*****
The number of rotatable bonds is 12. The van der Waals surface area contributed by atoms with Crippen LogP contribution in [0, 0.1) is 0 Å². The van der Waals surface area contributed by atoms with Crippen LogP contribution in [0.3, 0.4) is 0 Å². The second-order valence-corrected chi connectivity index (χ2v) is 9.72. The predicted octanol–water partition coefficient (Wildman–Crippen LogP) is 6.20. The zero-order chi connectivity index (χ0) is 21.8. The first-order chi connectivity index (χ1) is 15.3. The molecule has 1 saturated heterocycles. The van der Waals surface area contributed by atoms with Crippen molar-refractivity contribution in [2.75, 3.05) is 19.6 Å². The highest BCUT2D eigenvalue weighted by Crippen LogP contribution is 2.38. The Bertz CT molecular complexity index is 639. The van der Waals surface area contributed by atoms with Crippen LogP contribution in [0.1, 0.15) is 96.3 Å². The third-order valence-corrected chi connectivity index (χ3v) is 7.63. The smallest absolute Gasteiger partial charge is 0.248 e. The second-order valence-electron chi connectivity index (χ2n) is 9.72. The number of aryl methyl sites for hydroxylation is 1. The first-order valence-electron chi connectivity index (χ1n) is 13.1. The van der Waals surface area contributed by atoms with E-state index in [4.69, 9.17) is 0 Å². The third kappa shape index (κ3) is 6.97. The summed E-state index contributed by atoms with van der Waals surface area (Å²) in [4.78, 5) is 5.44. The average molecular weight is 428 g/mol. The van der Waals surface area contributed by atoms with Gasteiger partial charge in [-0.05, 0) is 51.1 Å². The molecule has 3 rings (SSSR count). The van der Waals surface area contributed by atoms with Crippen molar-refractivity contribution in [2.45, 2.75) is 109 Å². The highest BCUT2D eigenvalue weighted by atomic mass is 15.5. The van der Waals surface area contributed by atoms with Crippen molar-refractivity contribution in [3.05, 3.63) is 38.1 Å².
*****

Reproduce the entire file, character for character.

The number of rotatable bonds is 12. The van der Waals surface area contributed by atoms with Crippen LogP contribution in [0, 0.1) is 0 Å². The van der Waals surface area contributed by atoms with Crippen LogP contribution in [0.3, 0.4) is 0 Å². The second-order valence-corrected chi connectivity index (χ2v) is 9.72. The predicted octanol–water partition coefficient (Wildman–Crippen LogP) is 6.20. The zero-order chi connectivity index (χ0) is 21.8. The first-order chi connectivity index (χ1) is 15.3. The molecule has 1 saturated heterocycles. The van der Waals surface area contributed by atoms with Crippen molar-refractivity contribution in [2.75, 3.05) is 19.6 Å². The highest BCUT2D eigenvalue weighted by Crippen LogP contribution is 2.38. The Bertz CT molecular complexity index is 639. The van der Waals surface area contributed by atoms with Crippen LogP contribution in [0.1, 0.15) is 96.3 Å². The third-order valence-corrected chi connectivity index (χ3v) is 7.63. The smallest absolute Gasteiger partial charge is 0.248 e. The second-order valence-electron chi connectivity index (χ2n) is 9.72. The number of aryl methyl sites for hydroxylation is 1. The first-order valence-electron chi connectivity index (χ1n) is 13.1. The van der Waals surface area contributed by atoms with E-state index in [4.69, 9.17) is 0 Å². The third kappa shape index (κ3) is 6.97. The summed E-state index contributed by atoms with van der Waals surface area (Å²) in [4.78, 5) is 5.44. The average molecular weight is 428 g/mol. The van der Waals surface area contributed by atoms with Gasteiger partial charge in [-0.05, 0) is 51.1 Å². The molecule has 3 rings (SSSR count). The van der Waals surface area contributed by atoms with Crippen molar-refractivity contribution in [2.45, 2.75) is 109 Å². The highest BCUT2D eigenvalue weighted by atomic mass is 15.5. The van der Waals surface area contributed by atoms with Crippen molar-refractivity contribution in [3.05, 3.63) is 38.1 Å².